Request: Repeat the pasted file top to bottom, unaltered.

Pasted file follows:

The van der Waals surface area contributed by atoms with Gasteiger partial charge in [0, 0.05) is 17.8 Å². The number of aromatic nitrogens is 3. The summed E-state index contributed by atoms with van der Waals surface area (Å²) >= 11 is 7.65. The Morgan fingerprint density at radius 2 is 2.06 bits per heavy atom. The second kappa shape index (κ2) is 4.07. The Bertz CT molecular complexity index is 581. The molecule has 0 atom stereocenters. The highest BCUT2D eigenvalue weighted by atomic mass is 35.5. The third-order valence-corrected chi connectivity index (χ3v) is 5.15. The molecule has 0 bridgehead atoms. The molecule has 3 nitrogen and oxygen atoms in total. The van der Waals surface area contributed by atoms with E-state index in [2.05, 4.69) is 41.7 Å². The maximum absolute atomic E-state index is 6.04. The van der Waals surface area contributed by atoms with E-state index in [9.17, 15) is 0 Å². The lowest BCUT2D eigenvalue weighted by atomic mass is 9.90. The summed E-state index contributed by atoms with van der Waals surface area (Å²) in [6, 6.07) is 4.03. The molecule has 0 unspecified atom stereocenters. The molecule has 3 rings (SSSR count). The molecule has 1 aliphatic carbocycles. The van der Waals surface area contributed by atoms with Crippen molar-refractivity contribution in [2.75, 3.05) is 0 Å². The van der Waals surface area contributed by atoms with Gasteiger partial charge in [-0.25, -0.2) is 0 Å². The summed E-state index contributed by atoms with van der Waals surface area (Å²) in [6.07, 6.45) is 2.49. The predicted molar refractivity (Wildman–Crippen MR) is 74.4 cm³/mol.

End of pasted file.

The van der Waals surface area contributed by atoms with Gasteiger partial charge in [0, 0.05) is 17.8 Å². The number of aromatic nitrogens is 3. The summed E-state index contributed by atoms with van der Waals surface area (Å²) >= 11 is 7.65. The Morgan fingerprint density at radius 2 is 2.06 bits per heavy atom. The second kappa shape index (κ2) is 4.07. The Bertz CT molecular complexity index is 581. The molecule has 0 atom stereocenters. The highest BCUT2D eigenvalue weighted by atomic mass is 35.5. The third-order valence-corrected chi connectivity index (χ3v) is 5.15. The molecule has 0 bridgehead atoms. The molecule has 3 nitrogen and oxygen atoms in total. The van der Waals surface area contributed by atoms with E-state index in [2.05, 4.69) is 41.7 Å². The maximum absolute atomic E-state index is 6.04. The van der Waals surface area contributed by atoms with E-state index in [9.17, 15) is 0 Å². The lowest BCUT2D eigenvalue weighted by atomic mass is 9.90. The summed E-state index contributed by atoms with van der Waals surface area (Å²) in [6, 6.07) is 4.03. The molecule has 0 unspecified atom stereocenters. The molecule has 3 rings (SSSR count). The molecule has 1 aliphatic carbocycles. The van der Waals surface area contributed by atoms with Crippen molar-refractivity contribution in [2.75, 3.05) is 0 Å². The van der Waals surface area contributed by atoms with Gasteiger partial charge in [-0.25, -0.2) is 0 Å². The summed E-state index contributed by atoms with van der Waals surface area (Å²) in [6.07, 6.45) is 2.49. The predicted molar refractivity (Wildman–Crippen MR) is 74.4 cm³/mol.